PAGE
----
The following is a look at Intel’s previous antitrust tangles:
1998: The FTC accuses Intel of violating federal law by withholding technical information about its processors from computer makers with whom Intel was involved in patent disputes. Intel settled that case the following year.
2005: Japan’s Fair Trade Commission finds that Intel violated antitrust rules there, a ruling Intel eventually accepts without admitting wrongdoing. AMD files antitrust lawsuit against Intel in a federal court in Delaware.
2009: European regulators fine Intel a record $1.45 billion, a fine Intel pays but is appealing. New York Attorney General Andrew Cuomo files a federal lawsuit against Intel. Intel warns AMD that the spinoff of its manufacturing division violates the companies’ cross-license agreement. The companies settle, with Intel agreeing to pay AMD $1.25 billion and the companies entering into a new, five-year cross-licensing deal. The FTC sues Intel, adding allegations regarding graphics-chip sales to complaints made by others over central processing units.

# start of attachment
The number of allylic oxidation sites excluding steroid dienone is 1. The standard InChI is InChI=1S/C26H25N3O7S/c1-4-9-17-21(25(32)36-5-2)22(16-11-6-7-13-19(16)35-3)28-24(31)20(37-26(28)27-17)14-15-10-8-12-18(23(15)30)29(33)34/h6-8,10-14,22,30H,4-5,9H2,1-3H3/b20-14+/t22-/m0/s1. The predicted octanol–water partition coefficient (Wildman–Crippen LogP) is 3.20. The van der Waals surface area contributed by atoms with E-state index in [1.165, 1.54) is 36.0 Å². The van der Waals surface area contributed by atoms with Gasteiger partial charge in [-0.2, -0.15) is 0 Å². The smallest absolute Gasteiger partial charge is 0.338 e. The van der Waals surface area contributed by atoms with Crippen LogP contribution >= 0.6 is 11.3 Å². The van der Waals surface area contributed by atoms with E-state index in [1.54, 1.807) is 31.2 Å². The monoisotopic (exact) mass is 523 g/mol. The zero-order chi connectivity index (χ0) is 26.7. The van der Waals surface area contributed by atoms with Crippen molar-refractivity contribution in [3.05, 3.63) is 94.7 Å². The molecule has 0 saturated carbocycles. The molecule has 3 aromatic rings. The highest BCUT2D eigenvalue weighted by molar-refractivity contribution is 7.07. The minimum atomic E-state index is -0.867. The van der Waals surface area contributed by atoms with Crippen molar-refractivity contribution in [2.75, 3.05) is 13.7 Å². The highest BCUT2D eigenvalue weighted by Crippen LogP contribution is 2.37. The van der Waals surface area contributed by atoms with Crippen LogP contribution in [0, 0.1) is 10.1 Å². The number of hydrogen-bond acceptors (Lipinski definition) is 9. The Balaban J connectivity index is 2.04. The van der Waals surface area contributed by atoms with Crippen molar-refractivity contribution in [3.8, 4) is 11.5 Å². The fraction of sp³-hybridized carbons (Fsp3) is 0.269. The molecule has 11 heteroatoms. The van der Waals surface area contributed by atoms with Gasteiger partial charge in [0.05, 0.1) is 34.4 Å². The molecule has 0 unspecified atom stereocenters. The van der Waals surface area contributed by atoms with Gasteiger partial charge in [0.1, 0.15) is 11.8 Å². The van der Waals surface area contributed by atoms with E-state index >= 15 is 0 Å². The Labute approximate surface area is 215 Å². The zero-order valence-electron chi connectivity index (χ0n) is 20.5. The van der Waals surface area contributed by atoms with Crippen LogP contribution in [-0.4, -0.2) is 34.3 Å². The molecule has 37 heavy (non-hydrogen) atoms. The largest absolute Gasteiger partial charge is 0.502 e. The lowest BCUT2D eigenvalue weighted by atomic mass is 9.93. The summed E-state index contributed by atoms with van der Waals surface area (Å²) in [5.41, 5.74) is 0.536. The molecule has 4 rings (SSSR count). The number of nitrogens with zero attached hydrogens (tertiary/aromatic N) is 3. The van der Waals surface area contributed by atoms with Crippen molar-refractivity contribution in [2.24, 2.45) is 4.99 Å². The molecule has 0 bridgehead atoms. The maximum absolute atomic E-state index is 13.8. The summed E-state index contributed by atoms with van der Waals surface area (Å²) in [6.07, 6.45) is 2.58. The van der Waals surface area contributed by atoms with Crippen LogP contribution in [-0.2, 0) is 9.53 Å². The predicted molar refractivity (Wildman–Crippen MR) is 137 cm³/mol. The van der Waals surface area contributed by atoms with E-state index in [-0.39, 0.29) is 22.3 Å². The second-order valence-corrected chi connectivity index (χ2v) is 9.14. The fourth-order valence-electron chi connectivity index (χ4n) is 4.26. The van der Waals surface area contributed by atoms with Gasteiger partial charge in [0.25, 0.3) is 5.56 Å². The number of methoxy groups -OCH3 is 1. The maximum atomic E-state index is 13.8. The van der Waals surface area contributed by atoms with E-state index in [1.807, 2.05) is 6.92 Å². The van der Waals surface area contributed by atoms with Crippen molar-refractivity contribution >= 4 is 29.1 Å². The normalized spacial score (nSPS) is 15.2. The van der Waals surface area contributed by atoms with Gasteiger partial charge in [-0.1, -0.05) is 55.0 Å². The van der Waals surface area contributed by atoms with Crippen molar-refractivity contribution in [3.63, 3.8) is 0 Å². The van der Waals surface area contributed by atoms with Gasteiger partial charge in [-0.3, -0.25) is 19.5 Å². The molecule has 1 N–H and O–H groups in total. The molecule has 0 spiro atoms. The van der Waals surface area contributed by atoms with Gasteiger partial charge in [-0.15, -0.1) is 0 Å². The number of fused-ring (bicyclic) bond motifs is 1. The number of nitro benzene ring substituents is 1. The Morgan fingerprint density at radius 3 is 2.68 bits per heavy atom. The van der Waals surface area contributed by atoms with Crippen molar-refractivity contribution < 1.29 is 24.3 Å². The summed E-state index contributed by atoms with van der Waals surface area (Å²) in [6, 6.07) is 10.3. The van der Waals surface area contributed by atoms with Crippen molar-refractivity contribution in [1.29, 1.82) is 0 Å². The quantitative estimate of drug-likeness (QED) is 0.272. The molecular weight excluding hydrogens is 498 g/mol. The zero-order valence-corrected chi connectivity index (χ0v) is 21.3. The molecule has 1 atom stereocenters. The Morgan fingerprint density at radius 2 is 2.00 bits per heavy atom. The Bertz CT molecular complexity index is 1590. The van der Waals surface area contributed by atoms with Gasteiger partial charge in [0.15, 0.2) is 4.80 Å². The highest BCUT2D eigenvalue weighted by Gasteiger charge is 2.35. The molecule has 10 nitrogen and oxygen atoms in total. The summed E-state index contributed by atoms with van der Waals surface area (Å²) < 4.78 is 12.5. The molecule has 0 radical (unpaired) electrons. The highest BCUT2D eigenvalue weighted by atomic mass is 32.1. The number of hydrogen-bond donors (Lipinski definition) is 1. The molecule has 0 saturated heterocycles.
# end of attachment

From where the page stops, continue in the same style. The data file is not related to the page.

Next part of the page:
2010: On Aug. 4, FTC announces settlement with Intel. As part of the deal, Intel agrees not to pay computer makers for avoiding rivals’ chips or retaliate against them when they do pick competing products _ things Intel has long maintained it wasn’t doing anyway. The FTC deal goes further than previous cases in mandating that Intel needs to be friendly to its rivals in other significant ways, including modifying its intellectual-property agreements with rival chip-makers.